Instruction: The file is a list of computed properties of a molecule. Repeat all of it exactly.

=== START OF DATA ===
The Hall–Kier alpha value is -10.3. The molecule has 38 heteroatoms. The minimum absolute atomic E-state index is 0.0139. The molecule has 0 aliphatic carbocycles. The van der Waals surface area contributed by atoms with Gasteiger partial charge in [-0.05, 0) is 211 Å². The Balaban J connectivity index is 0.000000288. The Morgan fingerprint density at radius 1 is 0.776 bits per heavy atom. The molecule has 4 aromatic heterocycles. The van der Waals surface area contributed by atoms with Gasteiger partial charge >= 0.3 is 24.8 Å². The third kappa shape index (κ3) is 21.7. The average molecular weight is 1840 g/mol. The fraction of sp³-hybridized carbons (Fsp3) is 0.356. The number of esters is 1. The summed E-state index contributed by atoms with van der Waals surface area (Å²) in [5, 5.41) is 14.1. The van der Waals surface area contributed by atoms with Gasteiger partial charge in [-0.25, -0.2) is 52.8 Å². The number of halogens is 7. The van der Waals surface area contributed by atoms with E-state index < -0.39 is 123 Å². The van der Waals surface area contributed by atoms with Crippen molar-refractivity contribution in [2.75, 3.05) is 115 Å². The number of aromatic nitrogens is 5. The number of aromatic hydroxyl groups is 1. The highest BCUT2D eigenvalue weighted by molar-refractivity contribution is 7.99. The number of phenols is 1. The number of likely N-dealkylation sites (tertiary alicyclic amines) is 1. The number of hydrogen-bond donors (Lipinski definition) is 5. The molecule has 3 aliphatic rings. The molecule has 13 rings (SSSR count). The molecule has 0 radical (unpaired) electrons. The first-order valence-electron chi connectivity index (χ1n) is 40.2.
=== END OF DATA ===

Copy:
The Hall–Kier alpha value is -10.3. The molecule has 38 heteroatoms. The minimum absolute atomic E-state index is 0.0139. The molecule has 0 aliphatic carbocycles. The van der Waals surface area contributed by atoms with Gasteiger partial charge in [-0.05, 0) is 211 Å². The Balaban J connectivity index is 0.000000288. The Morgan fingerprint density at radius 1 is 0.776 bits per heavy atom. The molecule has 4 aromatic heterocycles. The van der Waals surface area contributed by atoms with Gasteiger partial charge >= 0.3 is 24.8 Å². The third kappa shape index (κ3) is 21.7. The average molecular weight is 1840 g/mol. The fraction of sp³-hybridized carbons (Fsp3) is 0.356. The number of esters is 1. The summed E-state index contributed by atoms with van der Waals surface area (Å²) in [5, 5.41) is 14.1. The van der Waals surface area contributed by atoms with Gasteiger partial charge in [-0.25, -0.2) is 52.8 Å². The number of halogens is 7. The van der Waals surface area contributed by atoms with E-state index < -0.39 is 123 Å². The van der Waals surface area contributed by atoms with Crippen molar-refractivity contribution in [2.75, 3.05) is 115 Å². The number of aromatic nitrogens is 5. The number of aromatic hydroxyl groups is 1. The highest BCUT2D eigenvalue weighted by molar-refractivity contribution is 7.99. The number of phenols is 1. The number of likely N-dealkylation sites (tertiary alicyclic amines) is 1. The number of hydrogen-bond donors (Lipinski definition) is 5. The molecule has 3 aliphatic rings. The molecule has 13 rings (SSSR count). The molecule has 0 radical (unpaired) electrons. The first-order valence-electron chi connectivity index (χ1n) is 40.2.